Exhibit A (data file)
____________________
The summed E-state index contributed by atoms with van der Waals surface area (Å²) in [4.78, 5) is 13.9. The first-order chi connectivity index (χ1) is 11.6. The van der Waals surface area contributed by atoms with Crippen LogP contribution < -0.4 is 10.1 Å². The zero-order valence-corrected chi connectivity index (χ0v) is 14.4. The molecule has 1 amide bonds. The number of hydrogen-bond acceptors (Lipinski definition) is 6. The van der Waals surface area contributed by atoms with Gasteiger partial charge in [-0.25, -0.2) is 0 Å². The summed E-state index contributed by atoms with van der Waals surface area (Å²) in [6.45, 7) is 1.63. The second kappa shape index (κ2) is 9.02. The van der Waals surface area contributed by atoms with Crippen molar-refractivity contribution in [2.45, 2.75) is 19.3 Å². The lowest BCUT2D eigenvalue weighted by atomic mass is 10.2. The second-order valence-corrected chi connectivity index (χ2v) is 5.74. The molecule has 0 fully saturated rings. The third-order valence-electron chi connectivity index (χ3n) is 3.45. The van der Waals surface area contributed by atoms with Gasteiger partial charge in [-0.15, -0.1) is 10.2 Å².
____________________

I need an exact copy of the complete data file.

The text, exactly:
The summed E-state index contributed by atoms with van der Waals surface area (Å²) in [4.78, 5) is 13.9. The first-order chi connectivity index (χ1) is 11.6. The van der Waals surface area contributed by atoms with Crippen LogP contribution < -0.4 is 10.1 Å². The zero-order valence-corrected chi connectivity index (χ0v) is 14.4. The molecule has 1 amide bonds. The number of hydrogen-bond acceptors (Lipinski definition) is 6. The van der Waals surface area contributed by atoms with Gasteiger partial charge in [-0.25, -0.2) is 0 Å². The summed E-state index contributed by atoms with van der Waals surface area (Å²) in [6.45, 7) is 1.63. The second kappa shape index (κ2) is 9.02. The van der Waals surface area contributed by atoms with Crippen molar-refractivity contribution in [2.45, 2.75) is 19.3 Å². The lowest BCUT2D eigenvalue weighted by atomic mass is 10.2. The second-order valence-corrected chi connectivity index (χ2v) is 5.74. The molecule has 0 fully saturated rings. The third-order valence-electron chi connectivity index (χ3n) is 3.45. The van der Waals surface area contributed by atoms with Gasteiger partial charge in [-0.15, -0.1) is 10.2 Å².